preferred holiday spot in 1895. Within a decade<br />

the entire neighborhood was transformed from<br />

farmland to a playground for European nobility.<br />

The stately apartment buildings now lining the<br />

Boulevard de Cimiez were designed as hotels<br />

and followed contemporary tastes. When<br />

Orientalism came into vogue at the turn of the<br />

20th century, minarets were chosen to adorn the<br />

Hotel Alhambra.<br />

Another neighborhood favored by 19thcentury<br />

Brits was Mont Boron, the hill<br />

between Nice and Villefranche-sur-Mer.<br />

In 1891 they founded the l’Association<br />

Des Amis Des Arbres to protect trees and<br />

wooded areas against over-development.<br />

The Chateau de l’Anglais, built by Colonel<br />

Robert Smith was inspired by his tour of duty<br />

in India and brings a touch of exoticism to<br />

this forested hill.<br />

Just as the British aristocracy congregated<br />

in Cimiez and Mont Boron, the Russian<br />

aristocracy followed Tsar Alexander II to the<br />

Piol neighborhood after he wintered there<br />

in 1864. The Russian Orthodox Cathedral of<br />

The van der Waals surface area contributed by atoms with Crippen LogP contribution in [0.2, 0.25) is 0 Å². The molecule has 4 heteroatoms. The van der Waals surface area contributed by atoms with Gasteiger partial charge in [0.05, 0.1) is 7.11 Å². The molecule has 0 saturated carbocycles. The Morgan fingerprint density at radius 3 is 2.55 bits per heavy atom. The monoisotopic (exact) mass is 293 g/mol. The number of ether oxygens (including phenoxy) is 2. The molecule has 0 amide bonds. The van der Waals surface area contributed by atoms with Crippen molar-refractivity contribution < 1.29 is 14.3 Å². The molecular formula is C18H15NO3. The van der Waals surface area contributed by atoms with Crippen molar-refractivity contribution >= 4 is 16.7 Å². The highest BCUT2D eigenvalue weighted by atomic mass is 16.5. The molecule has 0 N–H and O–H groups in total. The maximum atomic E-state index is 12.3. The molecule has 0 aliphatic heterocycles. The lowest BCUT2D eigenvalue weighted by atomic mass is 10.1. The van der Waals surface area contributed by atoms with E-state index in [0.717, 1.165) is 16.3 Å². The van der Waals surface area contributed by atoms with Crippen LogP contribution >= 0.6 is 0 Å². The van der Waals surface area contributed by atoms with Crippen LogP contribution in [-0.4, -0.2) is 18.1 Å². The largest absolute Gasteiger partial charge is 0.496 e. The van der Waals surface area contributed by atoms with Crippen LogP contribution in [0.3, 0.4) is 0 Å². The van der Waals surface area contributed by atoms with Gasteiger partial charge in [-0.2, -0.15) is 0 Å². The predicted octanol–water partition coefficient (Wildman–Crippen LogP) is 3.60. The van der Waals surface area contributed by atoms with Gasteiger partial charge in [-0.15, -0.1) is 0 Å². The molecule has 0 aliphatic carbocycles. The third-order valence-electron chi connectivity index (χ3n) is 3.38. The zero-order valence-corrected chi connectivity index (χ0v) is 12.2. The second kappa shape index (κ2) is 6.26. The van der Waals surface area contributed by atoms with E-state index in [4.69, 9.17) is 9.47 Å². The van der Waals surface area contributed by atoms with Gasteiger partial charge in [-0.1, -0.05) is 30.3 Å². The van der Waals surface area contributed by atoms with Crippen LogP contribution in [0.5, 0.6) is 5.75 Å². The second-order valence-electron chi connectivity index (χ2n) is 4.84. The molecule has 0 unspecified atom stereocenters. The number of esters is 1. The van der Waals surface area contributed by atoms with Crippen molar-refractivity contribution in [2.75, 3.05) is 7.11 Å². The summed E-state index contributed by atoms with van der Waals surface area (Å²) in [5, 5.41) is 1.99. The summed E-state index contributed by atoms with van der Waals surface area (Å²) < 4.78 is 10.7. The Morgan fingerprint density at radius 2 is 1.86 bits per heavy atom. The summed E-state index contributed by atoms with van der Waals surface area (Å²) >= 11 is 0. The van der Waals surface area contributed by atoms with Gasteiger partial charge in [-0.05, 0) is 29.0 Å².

Saint Nicholas, consecrated in 1912, testifies<br />

to the long Russian presence in Nice.<br />

The only part of the more than 500-hectare<br />

UNESCO-protected area that had little to<br />

do with tourism development is Port Lympia.<br />

It was vital to Nice’s export trade however<br />

and most of it does date from the late<br />

19th-century.<br />

Cours Saleya<br />

Nice’s World Heritage designated area covers<br />

almost all the city’s highlights except for<br />

one surprising omission. The winding streets<br />

of Vieux Nice north of Cours Saleya are<br />

not UNESCO listed. Most of the baroque<br />

churches and pastel buildings date from<br />

the 18th century and thus are before Nice’s<br />

development as a tourist destination.<br />

Nice’s 19th-century rulers, the Dukes of<br />

Savoy, quickly recognized the potential of<br />

the “distinguished foreign visitors” which<br />

included Russians, Germans, and Americans.<br />

From the mid-19th century onward, every<br />

urbanization decision taken was aimed at<br />

increasing the comfort and enjoyment of<br />

holidaymakers. Foreign tourists liked exotic<br />

vegetation? Let’s plant the Promenade des<br />

Anglais with palm trees! Foreign tourists liked<br />

gardens? The Jardin Albert 1er became a 19th-<br />

78 | The Good Life France The Good Life France | 79

What’s<br />

New?<br />

<strong>Autumn</strong> <strong>2022</strong><br />

palace, above the kings, and has been closed for restoration involving 50 craftsmen for almost<br />